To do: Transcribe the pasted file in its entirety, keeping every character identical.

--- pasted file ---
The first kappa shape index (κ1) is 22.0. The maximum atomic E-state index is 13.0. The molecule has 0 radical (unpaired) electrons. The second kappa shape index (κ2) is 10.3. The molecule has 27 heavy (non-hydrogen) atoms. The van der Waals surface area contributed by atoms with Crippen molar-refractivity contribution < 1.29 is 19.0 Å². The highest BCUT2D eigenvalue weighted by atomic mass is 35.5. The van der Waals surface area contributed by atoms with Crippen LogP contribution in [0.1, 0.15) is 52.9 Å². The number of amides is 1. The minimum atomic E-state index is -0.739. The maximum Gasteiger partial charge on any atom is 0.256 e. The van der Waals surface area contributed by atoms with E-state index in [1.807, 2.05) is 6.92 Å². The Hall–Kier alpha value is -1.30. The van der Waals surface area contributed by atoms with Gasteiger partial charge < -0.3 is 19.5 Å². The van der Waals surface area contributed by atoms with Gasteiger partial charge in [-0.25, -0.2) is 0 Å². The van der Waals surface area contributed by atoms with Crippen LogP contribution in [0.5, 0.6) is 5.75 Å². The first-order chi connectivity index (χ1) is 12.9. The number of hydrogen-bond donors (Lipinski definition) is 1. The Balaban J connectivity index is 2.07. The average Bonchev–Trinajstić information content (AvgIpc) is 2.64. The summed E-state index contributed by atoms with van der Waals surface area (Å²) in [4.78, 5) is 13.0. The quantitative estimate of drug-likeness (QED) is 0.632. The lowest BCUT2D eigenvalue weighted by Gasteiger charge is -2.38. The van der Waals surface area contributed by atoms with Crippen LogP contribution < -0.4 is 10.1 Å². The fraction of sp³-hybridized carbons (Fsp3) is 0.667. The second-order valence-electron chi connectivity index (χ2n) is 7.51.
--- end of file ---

The first kappa shape index (κ1) is 22.0. The maximum atomic E-state index is 13.0. The molecule has 0 radical (unpaired) electrons. The second kappa shape index (κ2) is 10.3. The molecule has 27 heavy (non-hydrogen) atoms. The van der Waals surface area contributed by atoms with Crippen molar-refractivity contribution < 1.29 is 19.0 Å². The highest BCUT2D eigenvalue weighted by atomic mass is 35.5. The van der Waals surface area contributed by atoms with Crippen LogP contribution in [0.1, 0.15) is 52.9 Å². The number of amides is 1. The minimum atomic E-state index is -0.739. The maximum Gasteiger partial charge on any atom is 0.256 e. The van der Waals surface area contributed by atoms with E-state index in [1.807, 2.05) is 6.92 Å². The Hall–Kier alpha value is -1.30. The van der Waals surface area contributed by atoms with Gasteiger partial charge < -0.3 is 19.5 Å². The van der Waals surface area contributed by atoms with Gasteiger partial charge in [-0.25, -0.2) is 0 Å². The van der Waals surface area contributed by atoms with Crippen LogP contribution in [0.5, 0.6) is 5.75 Å². The first-order chi connectivity index (χ1) is 12.9. The number of hydrogen-bond donors (Lipinski definition) is 1. The Balaban J connectivity index is 2.07. The average Bonchev–Trinajstić information content (AvgIpc) is 2.64. The summed E-state index contributed by atoms with van der Waals surface area (Å²) in [4.78, 5) is 13.0. The quantitative estimate of drug-likeness (QED) is 0.632. The lowest BCUT2D eigenvalue weighted by Gasteiger charge is -2.38. The van der Waals surface area contributed by atoms with Crippen LogP contribution < -0.4 is 10.1 Å². The fraction of sp³-hybridized carbons (Fsp3) is 0.667. The second-order valence-electron chi connectivity index (χ2n) is 7.51.